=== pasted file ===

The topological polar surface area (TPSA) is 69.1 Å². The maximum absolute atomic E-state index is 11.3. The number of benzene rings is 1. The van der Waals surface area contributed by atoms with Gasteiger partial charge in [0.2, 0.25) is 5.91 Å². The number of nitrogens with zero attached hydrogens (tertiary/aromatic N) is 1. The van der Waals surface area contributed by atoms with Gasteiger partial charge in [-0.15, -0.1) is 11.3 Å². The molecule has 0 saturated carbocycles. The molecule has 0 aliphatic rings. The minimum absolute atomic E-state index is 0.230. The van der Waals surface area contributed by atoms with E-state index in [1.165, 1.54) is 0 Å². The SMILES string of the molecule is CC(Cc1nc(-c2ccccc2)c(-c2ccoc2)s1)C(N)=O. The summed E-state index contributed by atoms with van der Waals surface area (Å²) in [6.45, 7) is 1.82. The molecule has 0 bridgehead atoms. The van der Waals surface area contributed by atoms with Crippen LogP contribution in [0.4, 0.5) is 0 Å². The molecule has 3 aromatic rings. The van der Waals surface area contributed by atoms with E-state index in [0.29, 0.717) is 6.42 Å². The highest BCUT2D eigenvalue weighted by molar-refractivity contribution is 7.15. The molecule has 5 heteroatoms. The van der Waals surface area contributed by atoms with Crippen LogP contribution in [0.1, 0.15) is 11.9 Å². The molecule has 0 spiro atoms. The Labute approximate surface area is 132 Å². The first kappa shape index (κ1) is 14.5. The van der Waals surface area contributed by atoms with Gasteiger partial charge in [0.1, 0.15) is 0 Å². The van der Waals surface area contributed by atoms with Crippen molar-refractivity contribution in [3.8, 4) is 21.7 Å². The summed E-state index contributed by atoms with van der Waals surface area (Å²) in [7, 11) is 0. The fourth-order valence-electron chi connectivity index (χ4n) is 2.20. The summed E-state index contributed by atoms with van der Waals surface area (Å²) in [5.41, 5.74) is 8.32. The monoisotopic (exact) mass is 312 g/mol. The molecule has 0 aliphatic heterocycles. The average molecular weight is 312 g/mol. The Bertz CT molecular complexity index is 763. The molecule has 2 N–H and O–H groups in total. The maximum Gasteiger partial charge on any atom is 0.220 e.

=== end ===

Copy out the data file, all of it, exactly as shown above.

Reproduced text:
The topological polar surface area (TPSA) is 69.1 Å². The maximum absolute atomic E-state index is 11.3. The number of benzene rings is 1. The van der Waals surface area contributed by atoms with Gasteiger partial charge in [0.2, 0.25) is 5.91 Å². The number of nitrogens with zero attached hydrogens (tertiary/aromatic N) is 1. The van der Waals surface area contributed by atoms with Gasteiger partial charge in [-0.15, -0.1) is 11.3 Å². The molecule has 0 saturated carbocycles. The molecule has 0 aliphatic rings. The minimum absolute atomic E-state index is 0.230. The van der Waals surface area contributed by atoms with E-state index in [1.165, 1.54) is 0 Å². The SMILES string of the molecule is CC(Cc1nc(-c2ccccc2)c(-c2ccoc2)s1)C(N)=O. The summed E-state index contributed by atoms with van der Waals surface area (Å²) in [6.45, 7) is 1.82. The molecule has 0 bridgehead atoms. The van der Waals surface area contributed by atoms with Crippen LogP contribution in [0.4, 0.5) is 0 Å². The molecule has 3 aromatic rings. The van der Waals surface area contributed by atoms with E-state index in [0.29, 0.717) is 6.42 Å². The highest BCUT2D eigenvalue weighted by molar-refractivity contribution is 7.15. The molecule has 5 heteroatoms. The van der Waals surface area contributed by atoms with Crippen LogP contribution in [0.1, 0.15) is 11.9 Å². The molecule has 0 spiro atoms. The Labute approximate surface area is 132 Å². The first kappa shape index (κ1) is 14.5. The van der Waals surface area contributed by atoms with Gasteiger partial charge in [0.1, 0.15) is 0 Å². The van der Waals surface area contributed by atoms with Crippen molar-refractivity contribution in [3.8, 4) is 21.7 Å². The summed E-state index contributed by atoms with van der Waals surface area (Å²) in [7, 11) is 0. The fourth-order valence-electron chi connectivity index (χ4n) is 2.20. The summed E-state index contributed by atoms with van der Waals surface area (Å²) in [5.41, 5.74) is 8.32. The monoisotopic (exact) mass is 312 g/mol. The molecule has 0 aliphatic heterocycles. The average molecular weight is 312 g/mol. The Bertz CT molecular complexity index is 763. The molecule has 2 N–H and O–H groups in total. The maximum Gasteiger partial charge on any atom is 0.220 e.